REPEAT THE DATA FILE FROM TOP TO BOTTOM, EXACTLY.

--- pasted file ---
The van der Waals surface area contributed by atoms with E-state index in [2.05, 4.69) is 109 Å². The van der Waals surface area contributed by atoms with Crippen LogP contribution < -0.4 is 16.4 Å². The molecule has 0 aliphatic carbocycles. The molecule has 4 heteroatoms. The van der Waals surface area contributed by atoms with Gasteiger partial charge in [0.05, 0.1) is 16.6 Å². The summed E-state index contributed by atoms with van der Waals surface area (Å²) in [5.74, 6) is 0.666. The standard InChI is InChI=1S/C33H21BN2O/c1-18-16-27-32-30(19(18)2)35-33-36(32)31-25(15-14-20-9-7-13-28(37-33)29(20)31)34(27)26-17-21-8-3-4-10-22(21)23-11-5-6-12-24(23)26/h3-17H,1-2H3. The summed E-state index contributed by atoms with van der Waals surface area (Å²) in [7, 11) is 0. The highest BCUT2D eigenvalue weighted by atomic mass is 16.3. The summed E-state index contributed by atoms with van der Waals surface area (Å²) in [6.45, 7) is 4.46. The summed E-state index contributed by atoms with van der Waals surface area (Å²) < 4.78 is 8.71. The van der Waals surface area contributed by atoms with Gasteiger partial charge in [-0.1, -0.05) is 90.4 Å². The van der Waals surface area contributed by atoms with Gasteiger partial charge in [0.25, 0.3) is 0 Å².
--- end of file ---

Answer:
The van der Waals surface area contributed by atoms with E-state index in [2.05, 4.69) is 109 Å². The van der Waals surface area contributed by atoms with Crippen LogP contribution < -0.4 is 16.4 Å². The molecule has 0 aliphatic carbocycles. The molecule has 4 heteroatoms. The van der Waals surface area contributed by atoms with Gasteiger partial charge in [0.05, 0.1) is 16.6 Å². The summed E-state index contributed by atoms with van der Waals surface area (Å²) in [5.74, 6) is 0.666. The standard InChI is InChI=1S/C33H21BN2O/c1-18-16-27-32-30(19(18)2)35-33-36(32)31-25(15-14-20-9-7-13-28(37-33)29(20)31)34(27)26-17-21-8-3-4-10-22(21)23-11-5-6-12-24(23)26/h3-17H,1-2H3. The summed E-state index contributed by atoms with van der Waals surface area (Å²) in [7, 11) is 0. The highest BCUT2D eigenvalue weighted by atomic mass is 16.3. The summed E-state index contributed by atoms with van der Waals surface area (Å²) in [6.45, 7) is 4.46. The summed E-state index contributed by atoms with van der Waals surface area (Å²) < 4.78 is 8.71. The van der Waals surface area contributed by atoms with Gasteiger partial charge in [-0.1, -0.05) is 90.4 Å². The van der Waals surface area contributed by atoms with Gasteiger partial charge in [0.25, 0.3) is 0 Å².